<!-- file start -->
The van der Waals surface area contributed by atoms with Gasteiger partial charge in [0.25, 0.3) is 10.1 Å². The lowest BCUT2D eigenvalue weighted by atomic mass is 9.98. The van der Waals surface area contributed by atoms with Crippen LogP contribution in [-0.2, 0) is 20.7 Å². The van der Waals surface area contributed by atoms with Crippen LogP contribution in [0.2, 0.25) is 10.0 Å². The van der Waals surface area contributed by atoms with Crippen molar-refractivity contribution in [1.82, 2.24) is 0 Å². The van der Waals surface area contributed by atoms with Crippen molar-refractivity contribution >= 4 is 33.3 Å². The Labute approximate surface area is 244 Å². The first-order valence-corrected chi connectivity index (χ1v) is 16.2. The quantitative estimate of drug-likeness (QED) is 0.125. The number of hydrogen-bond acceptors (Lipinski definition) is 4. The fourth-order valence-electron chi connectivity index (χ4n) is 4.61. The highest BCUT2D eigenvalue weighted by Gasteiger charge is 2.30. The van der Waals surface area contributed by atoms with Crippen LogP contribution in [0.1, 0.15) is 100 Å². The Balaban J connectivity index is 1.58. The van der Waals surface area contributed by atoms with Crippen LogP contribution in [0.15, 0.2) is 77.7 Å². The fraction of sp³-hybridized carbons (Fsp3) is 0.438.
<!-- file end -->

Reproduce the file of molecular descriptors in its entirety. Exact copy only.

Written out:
The van der Waals surface area contributed by atoms with Gasteiger partial charge in [0.25, 0.3) is 10.1 Å². The lowest BCUT2D eigenvalue weighted by atomic mass is 9.98. The van der Waals surface area contributed by atoms with Crippen LogP contribution in [-0.2, 0) is 20.7 Å². The van der Waals surface area contributed by atoms with Crippen LogP contribution in [0.2, 0.25) is 10.0 Å². The van der Waals surface area contributed by atoms with Crippen molar-refractivity contribution in [1.82, 2.24) is 0 Å². The van der Waals surface area contributed by atoms with Crippen molar-refractivity contribution >= 4 is 33.3 Å². The Labute approximate surface area is 244 Å². The first-order valence-corrected chi connectivity index (χ1v) is 16.2. The quantitative estimate of drug-likeness (QED) is 0.125. The number of hydrogen-bond acceptors (Lipinski definition) is 4. The fourth-order valence-electron chi connectivity index (χ4n) is 4.61. The highest BCUT2D eigenvalue weighted by Gasteiger charge is 2.30. The van der Waals surface area contributed by atoms with Crippen LogP contribution in [0.1, 0.15) is 100 Å². The Balaban J connectivity index is 1.58. The van der Waals surface area contributed by atoms with Crippen LogP contribution in [0.15, 0.2) is 77.7 Å². The fraction of sp³-hybridized carbons (Fsp3) is 0.438.